Static Light Scattering methods

SLS was conducted on a Wyatt DynaPro Nanostar DLS, at 25 °C. Samples of uWNK3 were prepared at four concentrations (0.8, 1.2, 1.8 and 2.4 mg/mL) in 50 mM HEPES pH 7.4 and 150 mM NaCl. Samples were centrifuged at 16,100 × g for 10 min to remove aggregates and particles, before 5 μL were loaded into a quartz cuvette. Light scattering at 90° was monitored until the detector voltage was stable, and then the scattering was monitored for ten times for 5 s, with three replicates. Data were analyzed using Dynamics version (Wyatt Technologies).

Comparing water structure across multple PDB files

ProBis_H2O (Jukic et al, 2017) was used to find clusters of conserved water molecules in the nine WNK1 kinase structures deposited in the PDB The results were manually curated in using PyMOL to compare WNK1 and WNK3 structures and to use local superpositions of domains.

Crystal structure of WNK1/SA in PEG400

Crystals of WNK1/SA soaked with PEG400 (PEG-uWNK1) exhibited higher symmetry than the uWNK1 crystals (PDB 6CN9). The starting model for molecular replacement was the WNK1/SA (PDB 6CN9). The model was built in COOT based on the |2Fo-Fc| maps. Final restrained refinement containing 250 water molecules against 2.0 Å x-ray data using REFMAC5 in the CCP4 suite for WNK1/SA/PEG400 and including TLS (Translation/Libration/Screw) yielded an R-factor and R-free of 0.20 and 0.23, respectively.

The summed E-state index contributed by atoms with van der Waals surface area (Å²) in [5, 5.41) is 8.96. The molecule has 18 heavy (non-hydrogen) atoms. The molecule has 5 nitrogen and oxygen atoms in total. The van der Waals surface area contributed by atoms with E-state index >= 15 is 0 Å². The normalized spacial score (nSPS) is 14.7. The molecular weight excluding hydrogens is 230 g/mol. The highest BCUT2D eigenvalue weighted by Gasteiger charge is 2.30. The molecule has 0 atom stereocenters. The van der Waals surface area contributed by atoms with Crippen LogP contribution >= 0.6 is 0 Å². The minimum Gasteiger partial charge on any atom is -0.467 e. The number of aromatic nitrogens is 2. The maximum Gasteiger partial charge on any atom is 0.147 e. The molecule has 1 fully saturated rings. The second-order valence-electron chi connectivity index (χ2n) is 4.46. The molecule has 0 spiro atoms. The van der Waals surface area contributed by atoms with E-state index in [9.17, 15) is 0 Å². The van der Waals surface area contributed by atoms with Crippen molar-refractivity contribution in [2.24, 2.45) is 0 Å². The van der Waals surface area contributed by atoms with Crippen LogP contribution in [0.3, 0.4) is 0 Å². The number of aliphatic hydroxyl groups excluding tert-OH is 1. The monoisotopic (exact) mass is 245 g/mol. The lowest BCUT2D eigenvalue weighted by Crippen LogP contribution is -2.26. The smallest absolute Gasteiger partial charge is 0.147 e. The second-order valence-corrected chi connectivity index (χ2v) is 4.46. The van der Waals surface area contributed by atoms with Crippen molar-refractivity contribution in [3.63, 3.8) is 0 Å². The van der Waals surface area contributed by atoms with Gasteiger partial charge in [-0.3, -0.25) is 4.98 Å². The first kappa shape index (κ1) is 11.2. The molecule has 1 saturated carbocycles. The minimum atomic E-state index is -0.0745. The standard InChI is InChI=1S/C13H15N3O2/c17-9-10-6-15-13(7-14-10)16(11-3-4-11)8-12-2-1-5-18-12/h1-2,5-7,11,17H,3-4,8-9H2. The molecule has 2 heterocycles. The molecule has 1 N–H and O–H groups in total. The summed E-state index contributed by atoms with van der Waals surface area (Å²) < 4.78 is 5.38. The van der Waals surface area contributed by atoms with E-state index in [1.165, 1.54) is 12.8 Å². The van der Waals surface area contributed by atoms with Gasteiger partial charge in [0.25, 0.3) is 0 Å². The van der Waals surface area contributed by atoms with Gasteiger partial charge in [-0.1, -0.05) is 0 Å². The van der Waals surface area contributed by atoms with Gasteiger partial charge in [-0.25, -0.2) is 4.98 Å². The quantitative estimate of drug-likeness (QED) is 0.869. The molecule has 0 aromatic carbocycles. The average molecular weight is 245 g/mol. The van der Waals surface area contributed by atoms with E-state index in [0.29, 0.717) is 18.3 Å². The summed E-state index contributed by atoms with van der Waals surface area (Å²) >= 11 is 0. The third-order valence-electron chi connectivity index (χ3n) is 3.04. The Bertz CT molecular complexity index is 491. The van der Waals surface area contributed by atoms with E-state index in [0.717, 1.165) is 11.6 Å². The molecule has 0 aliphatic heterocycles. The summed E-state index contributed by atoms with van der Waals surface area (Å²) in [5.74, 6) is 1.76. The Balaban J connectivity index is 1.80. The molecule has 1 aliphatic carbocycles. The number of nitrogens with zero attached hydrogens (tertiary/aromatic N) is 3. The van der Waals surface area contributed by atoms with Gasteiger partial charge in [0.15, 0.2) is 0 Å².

This work was supported the Mary Kay Ash Foundation International Research Scholar Program (LRT), National Institutes of Health (DK110358 to EJG) the Welch Foundation grant I1128 and I-2100-20220331, and CPRIT grant RP190421 to EJG.


Results shown in this report were derived from work performed at Argonne National Laboratory, Structural Biology Center (SBC) at the Advanced Photon Source. The SBC is operated by the U Chicago Argonne, LLC, for the U.S. Department of Energy, Office of Biological and Environmental Research under contract DE-AC02-06CH11357. Crystallographic studies were coordinated by Diana Tomchick in the UT Southwestern Structural Biology Laboratory. We thank Chad A. Brautigam and the UTSW Molecular Biophysics Resource Core facility for static light scattering data collection and analysis.

Competing interest

The Authors have declared no competing interest.

Author contribution

LRT obtained the mutant plasmids, expressed and purified the proteins. LRT also performed the autophosphorylation assays of mutants with different chlorides. JMH analyzed the autophosphorylation assays using LC/MS. HH purified proteins, RA and EJG crystallized and analyzed data of PEG400:WNK1 complex. EJG wrote the manuscript and RA, JMH and EJG generated figures.